The role of businesses and consumers in tackling modern slavery

  • Climate Action

Few people realise many of the goods and services they buy may be linked to cases of modern slavery within their supply chain. And equally few people realise the power we all have to take action against it. 
“Modern slavery’s an umbrella term for situations where there's exploitation of a person and they are unable to refuse or leave work,’ says Criggy Haas, Meridian Sustainability Lead. 
“It includes situations where coercion, deception or threats are used and includes human trafficking, forced labour, the worst forms of child labour, and where people are forced to work to pay off debt. Ultimately it comes down to removing someone’s freedom to say no to bad work.” 
An estimated 50 million people worldwide are affected by modern slavery - more than half of them living in forced labour conditions. And New Zealand isn’t immune – in 2021 the Walk Free Foundation estimated around 8000 people were living in modern slavery here. 
“That’s nearly two people in every thousand caught up in modern slavery in our own country, which I think is shocking,” says Criggy. “And another way we’re all connected to modern slavery risk is through the global supply chains we’re part of.” 
It’s an issue that businesses can help increase awareness of by understanding their contacts, assessing potential risks and taking actions to reduce them. 
“So, for Meridian, our supplier code of conduct includes clear expectations around ethical business and social responsibility, because who you work with matters. Every couple of years we make sure we're focusing on the right areas by undertaking a risk assessment and identifying the highest risk procurement categories. We’ve included what we’ve learned some of the key drivers to be, such as high-risk countries, worker populations that are more vulnerable, and goods and services known to be higher risk, so when we go out to market, we’re asking targeted questions. We’re also know that this is a journey, and we’ll continue to learn and adapt our approach over time.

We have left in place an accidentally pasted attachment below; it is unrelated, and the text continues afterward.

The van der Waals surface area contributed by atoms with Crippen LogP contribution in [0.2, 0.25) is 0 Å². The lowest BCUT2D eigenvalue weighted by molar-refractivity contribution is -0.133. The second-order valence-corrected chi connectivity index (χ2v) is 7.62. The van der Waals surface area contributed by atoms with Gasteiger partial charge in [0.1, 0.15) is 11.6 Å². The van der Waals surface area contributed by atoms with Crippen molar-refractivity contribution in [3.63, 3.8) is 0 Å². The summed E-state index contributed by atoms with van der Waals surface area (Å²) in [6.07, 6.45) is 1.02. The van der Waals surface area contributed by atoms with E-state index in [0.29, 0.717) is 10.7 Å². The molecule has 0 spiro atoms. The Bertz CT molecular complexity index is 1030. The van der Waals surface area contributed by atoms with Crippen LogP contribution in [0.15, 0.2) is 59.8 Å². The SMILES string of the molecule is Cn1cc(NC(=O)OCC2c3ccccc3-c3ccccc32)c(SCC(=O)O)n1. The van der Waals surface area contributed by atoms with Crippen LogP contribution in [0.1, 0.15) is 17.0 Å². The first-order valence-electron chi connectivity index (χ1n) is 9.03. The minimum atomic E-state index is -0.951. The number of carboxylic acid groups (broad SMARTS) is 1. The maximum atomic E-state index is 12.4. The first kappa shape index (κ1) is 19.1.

“The construction sector’s driven by extensive international supply chains, with high demand for base-skilled labour and a reliance on raw materials. There are also higher-risk materials. Cobalt, for example, is a key metal in lithium-ion batteries and has been associated with forced labour practices in countries such as the Democratic Republic of Congo. 
“We ask all our suppliers within high-risk categories to complete a modern slavery questionnaire, so we can have greater understanding about what they're doing - their employment agreements, policies, audit and governance practice… it all helps inform our decision about whether to work with them or not.” 
While businesses can put processes in place and improve their practices, consumers too can play a part. 
“Don't be afraid to be curious and ask companies. Modern slavery’s an uncomfortable term, because it feels like it's from another era, but we’re talking about keeping people safe – often those who are most vulnerable - so it’s important to ask. I’d encourage framing it in a way that you feel comfortable with, but doing so in a way that makes companies aware you're paying attention and have a legitimate interest in their answer.” 
Read Meridian’s Modern Slavery Statement 

Criggy Haas, Sustainability Lead, Meridian Energy